For weeks, market participants have been speculating about what might the outcome of the Brexit vote will be. While the results are not due in until the early hours of Friday, it looks like the bookies and the markets have made up their minds. Stocks, oil, pound, and everything else considered a "risky" asset, including copper and emerging market currencies, all surged higher this morning in favour of safe haven gold, yen, dollar and Swiss franc. While the latest opinion polls are still neck and neck (for example 52 to 48 per cent in favour of remain, according to Ipsos Mori for the Evening Standard), the latest odds from betting firm Betfair predict an 84 per cent chance of remain in today’s UK Referendum, up from 78 per cent earlier in the morning. But that hasn’t stopped people from betting on a Brexit outcome. Indeed, another betting company, Ladbrokes, in a tweet this morning said that 55% of bets from their customers were for Leave. This may appear contradictory, but because of the implied high probability of a Bremain, the bigger pay-out will be for Brexit; this is how gamblers typically like to bet.
Of course, as for as the financial markets are concerned, it is a different story. Here, traders are sharply unwinding their Brexit bets by the looks of things. The combination of short-covering and new bullish positions has helped to fuel a sharp rally in risk sensitive assets. But given this week’s big rally, one would need to be wary of the possibility of "buy the rumour, sell the news" type of a reaction when the outcome of the vote is announced. While the pound and stocks could easily extend their gains in the event of a remain outcome, I think now the potential upside will be limited, certainly compared to how much they could fall in the event of an exit outcome.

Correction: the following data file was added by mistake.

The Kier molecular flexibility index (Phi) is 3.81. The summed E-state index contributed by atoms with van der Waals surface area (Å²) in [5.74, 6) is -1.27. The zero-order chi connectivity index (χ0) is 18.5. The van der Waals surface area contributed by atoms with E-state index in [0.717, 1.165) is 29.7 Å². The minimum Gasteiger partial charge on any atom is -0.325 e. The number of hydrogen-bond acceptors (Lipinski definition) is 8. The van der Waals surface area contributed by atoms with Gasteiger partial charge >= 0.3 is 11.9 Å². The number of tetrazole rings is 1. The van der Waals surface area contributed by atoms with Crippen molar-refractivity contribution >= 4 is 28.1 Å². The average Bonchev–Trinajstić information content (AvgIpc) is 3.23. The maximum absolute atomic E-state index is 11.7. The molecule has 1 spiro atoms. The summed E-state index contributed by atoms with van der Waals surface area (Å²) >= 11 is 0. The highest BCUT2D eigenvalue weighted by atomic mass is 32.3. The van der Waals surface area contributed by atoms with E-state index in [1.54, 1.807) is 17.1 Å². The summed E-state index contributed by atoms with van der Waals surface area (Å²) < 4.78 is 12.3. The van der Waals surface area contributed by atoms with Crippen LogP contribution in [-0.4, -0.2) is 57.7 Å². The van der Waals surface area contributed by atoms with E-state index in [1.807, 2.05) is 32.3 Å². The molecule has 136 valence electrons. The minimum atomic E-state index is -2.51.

Don’t forget what happened in the aftermath of Scottish independence vote
So, if the outcome it is indeed remain, the FTSE could rise initially by a noticeable amount before the profit-takers potentially exert their pressure. Traders may recall that in September of 2014, in the lead up to the Scottish referendum, the FTSE began to drift lower on concerns Scotland would leave the UK. At the time, I heard so many people suggesting that if Scotland were to leave the UK, that the FTSE would plummet and that if it remained part of the UK, the index would break to new all-time highs and stage a massive rally. Well, as it turned out, Scotland voted to remain in the UK and lo and behold, the FTSE staged a minor relief rally only. BUT a major sell-off then followed after the index re-tested a major resistance area, then around 6850-6900, before dropping a massive 800 points or 11.7% by the very next month from that peak to the low.
So, just because the FTSE is rising today and it may well rise further tomorrow in the event of a "remain" outcome, it does not necessarily mean it will be able to hold onto its gains in the coming weeks as the focus shifts back onto the wider global issues. Of course, I could well be very wrong but it is worth pointing out the possibility nonetheless.
Anyway, the FTSE has today broken above the prior swing high and bearish trend line around the 6320 area, which is technically a bullish scenario. Assuming the bulls will now be able to defend this area, they may aim for 6425/30 as their next target, which was the high from earlier this year. Beyond this level, the 61.8% Fibonacci retracement against the all-time high comes in at around the 6500 area. This will be the second big target going forward. Meanwhile if the FTSE were to break back below the 6320 area, this would be a bearish development. In this potential scenario, the index may drop all the way back to its 200-day moving average around 6150 before deciding on its next move. In the event of a Brexit vote, the potential sell-off could go far beyond this level.